Thursday, February 26, 2009
Vaudt says Iowa may want to decline some fed stim dollars
State Auditor Dave Vaudt, a potential GOP candidate for governor in 2010, says Iowa shouldn’t hold out a fully opened hand where federal stimulus monies are concerned.
In fact, like a fellow Republican, Gov. Bobby Jindal of Louisiana, Vaudt said the state should consider the nearly $1.9 billion expected to flow to Iowa through the package in cafeteria style — taking millions here but potentially leaving money on the table elsewhere if he thinks the short-term gain would give birth to unwieldy bureaucracy down the road.
“I would sort through each piece of the stimulus package and try and say ‘where does it fit Iowa the most,’” he said.
Over the next three years Iowa is expected to receive about $1.9 billion through the federal stimulus. For his part, Jindal, a leading presidential candidate for 2012, says he’d turn down about $90 million in unemployment benefits he thinks will create a new business tax in Louisiana.
Vaudt didn’t cite specific programs but said he might not take certain federal stimulus dollars if he were governor of Iowa.
“Especially if the area that it is says that we have to spend more money and that we’re going to have to sustain that level of spending and I don’t think Iowa can support that sustained level of spending,” Vaudt said in the interview at the Carrollton Centre following a session with the Carroll Rotary Club.
As the man elected to monitor state spending, Vaudt (pronounced vow-dt) has no authority to turn down stimulus dollars.
But that could change.
Vaudt is on the short list of candidates Republicans are now unofficially vetting for a possible run at Democratic Gov. Chet Culver.
“I’ve told those that have asked me to consider it that I will do that by the time the end of (the legislative) session gets here to make some preliminary decisions,” he said.
A certified public accountant who has been state auditor since 2003, Vaudt acknowledges that he’ll have to roll out positions on social issues to emerge from what could be a highly competitive GOP primary.
When asked about what many in his party view as a litmus test, abortion, Vaudt said, “I’ve really taken no stances on those other than I’m a very conservative person. So when it comes to the conservative side of things I’m definitely there.”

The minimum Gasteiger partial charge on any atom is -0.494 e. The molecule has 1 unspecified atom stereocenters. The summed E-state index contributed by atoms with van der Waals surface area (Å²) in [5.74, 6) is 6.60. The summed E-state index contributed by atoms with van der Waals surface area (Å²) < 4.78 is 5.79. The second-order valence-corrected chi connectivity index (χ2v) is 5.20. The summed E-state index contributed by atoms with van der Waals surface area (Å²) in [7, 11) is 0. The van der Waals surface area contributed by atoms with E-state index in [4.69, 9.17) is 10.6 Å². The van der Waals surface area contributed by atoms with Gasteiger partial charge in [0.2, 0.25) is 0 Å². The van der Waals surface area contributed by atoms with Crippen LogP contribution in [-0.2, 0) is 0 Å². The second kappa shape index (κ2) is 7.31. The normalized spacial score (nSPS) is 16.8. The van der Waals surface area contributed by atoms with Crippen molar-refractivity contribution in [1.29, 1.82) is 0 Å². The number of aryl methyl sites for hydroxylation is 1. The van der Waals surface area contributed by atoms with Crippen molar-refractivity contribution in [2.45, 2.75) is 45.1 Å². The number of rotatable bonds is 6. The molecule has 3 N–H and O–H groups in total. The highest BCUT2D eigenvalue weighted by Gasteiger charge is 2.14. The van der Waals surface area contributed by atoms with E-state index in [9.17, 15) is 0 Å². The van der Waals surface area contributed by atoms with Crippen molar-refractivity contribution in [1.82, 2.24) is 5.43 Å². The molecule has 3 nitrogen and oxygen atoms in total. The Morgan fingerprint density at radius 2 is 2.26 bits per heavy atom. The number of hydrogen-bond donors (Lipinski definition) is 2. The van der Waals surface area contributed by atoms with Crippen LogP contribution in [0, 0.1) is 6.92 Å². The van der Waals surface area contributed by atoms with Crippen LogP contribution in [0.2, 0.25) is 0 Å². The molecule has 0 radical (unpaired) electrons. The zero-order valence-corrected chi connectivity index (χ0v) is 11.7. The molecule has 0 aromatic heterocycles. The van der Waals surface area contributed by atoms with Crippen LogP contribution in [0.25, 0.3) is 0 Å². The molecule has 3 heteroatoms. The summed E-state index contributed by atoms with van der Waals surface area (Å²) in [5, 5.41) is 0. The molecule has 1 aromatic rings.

Vaudt said voters could expect “standard” conservative positions from his possible campaign.
“I’m definitely a pro-life person,” Vaudt said.
He would, however, makes exceptions for abortions in the case of rape and when the life of the mother is in jeopardy.
“I think all those things need to be considered and because I haven’t focused as much on those issues I haven’t given it as much thought so I need to spend more time coming through with those,” Vaudt said.
But in these economic times Vaudt may have the credential voters are looking for in a candidate. He’s been traveling the state talking about finances.
“The public in the last election cycle was very concerned about the recession and the impact on people’s paychecks,” he said. “We need to make sure that we’re relating to that.”
The GOP in Iowa should organize around both economic and social issues, Vaudt said.
“The fiscal side is someplace we’ve lacked in the last few election cycles,” Vaudt said.
Overall, Vaudt said Iowa needs to buckle down and focus on core missions and make sure government is providing only those services the private sector can’t.
“We’ve gotten a little bit out of control,” Vaudt said. “Everybody was having fun in the good times and spending goes up during those times so we need to rein it back in and say what can we really afford long term.”